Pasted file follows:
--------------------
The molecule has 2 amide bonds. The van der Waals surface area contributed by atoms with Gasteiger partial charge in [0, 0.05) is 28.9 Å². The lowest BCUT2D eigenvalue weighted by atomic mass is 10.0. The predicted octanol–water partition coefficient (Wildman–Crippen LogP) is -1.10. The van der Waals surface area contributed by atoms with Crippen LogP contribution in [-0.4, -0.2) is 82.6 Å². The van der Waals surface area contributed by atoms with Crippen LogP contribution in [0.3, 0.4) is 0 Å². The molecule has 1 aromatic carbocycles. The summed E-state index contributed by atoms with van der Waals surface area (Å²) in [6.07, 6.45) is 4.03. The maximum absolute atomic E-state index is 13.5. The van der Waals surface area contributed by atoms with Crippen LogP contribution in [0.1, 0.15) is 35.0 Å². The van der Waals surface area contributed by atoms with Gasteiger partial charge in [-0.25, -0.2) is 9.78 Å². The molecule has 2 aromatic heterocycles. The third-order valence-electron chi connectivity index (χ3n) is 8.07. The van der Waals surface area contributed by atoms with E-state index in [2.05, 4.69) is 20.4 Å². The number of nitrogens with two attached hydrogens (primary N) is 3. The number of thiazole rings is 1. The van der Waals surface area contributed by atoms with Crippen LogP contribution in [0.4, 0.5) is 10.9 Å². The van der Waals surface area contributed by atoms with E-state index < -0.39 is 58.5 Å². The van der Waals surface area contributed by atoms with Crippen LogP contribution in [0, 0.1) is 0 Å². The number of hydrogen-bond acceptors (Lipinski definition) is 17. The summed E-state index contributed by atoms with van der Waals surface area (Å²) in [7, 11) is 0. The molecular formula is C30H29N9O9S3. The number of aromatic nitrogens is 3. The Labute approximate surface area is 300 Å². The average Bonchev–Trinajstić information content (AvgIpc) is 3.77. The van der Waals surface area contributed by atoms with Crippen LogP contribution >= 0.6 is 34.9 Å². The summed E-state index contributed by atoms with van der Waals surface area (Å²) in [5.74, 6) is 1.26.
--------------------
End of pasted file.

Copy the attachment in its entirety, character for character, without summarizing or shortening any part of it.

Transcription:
The molecule has 2 amide bonds. The van der Waals surface area contributed by atoms with Gasteiger partial charge in [0, 0.05) is 28.9 Å². The lowest BCUT2D eigenvalue weighted by atomic mass is 10.0. The predicted octanol–water partition coefficient (Wildman–Crippen LogP) is -1.10. The van der Waals surface area contributed by atoms with Crippen LogP contribution in [-0.4, -0.2) is 82.6 Å². The van der Waals surface area contributed by atoms with Crippen LogP contribution in [0.3, 0.4) is 0 Å². The molecule has 1 aromatic carbocycles. The summed E-state index contributed by atoms with van der Waals surface area (Å²) in [6.07, 6.45) is 4.03. The maximum absolute atomic E-state index is 13.5. The van der Waals surface area contributed by atoms with Crippen LogP contribution in [0.1, 0.15) is 35.0 Å². The van der Waals surface area contributed by atoms with Gasteiger partial charge in [-0.25, -0.2) is 9.78 Å². The molecule has 2 aromatic heterocycles. The third-order valence-electron chi connectivity index (χ3n) is 8.07. The van der Waals surface area contributed by atoms with E-state index in [2.05, 4.69) is 20.4 Å². The number of nitrogens with two attached hydrogens (primary N) is 3. The number of thiazole rings is 1. The van der Waals surface area contributed by atoms with Crippen LogP contribution in [0.4, 0.5) is 10.9 Å². The van der Waals surface area contributed by atoms with E-state index < -0.39 is 58.5 Å². The van der Waals surface area contributed by atoms with Crippen LogP contribution in [0, 0.1) is 0 Å². The number of hydrogen-bond acceptors (Lipinski definition) is 17. The summed E-state index contributed by atoms with van der Waals surface area (Å²) in [7, 11) is 0. The molecular formula is C30H29N9O9S3. The number of aromatic nitrogens is 3. The Labute approximate surface area is 300 Å². The average Bonchev–Trinajstić information content (AvgIpc) is 3.77. The van der Waals surface area contributed by atoms with Crippen LogP contribution >= 0.6 is 34.9 Å². The summed E-state index contributed by atoms with van der Waals surface area (Å²) in [5.74, 6) is 1.26.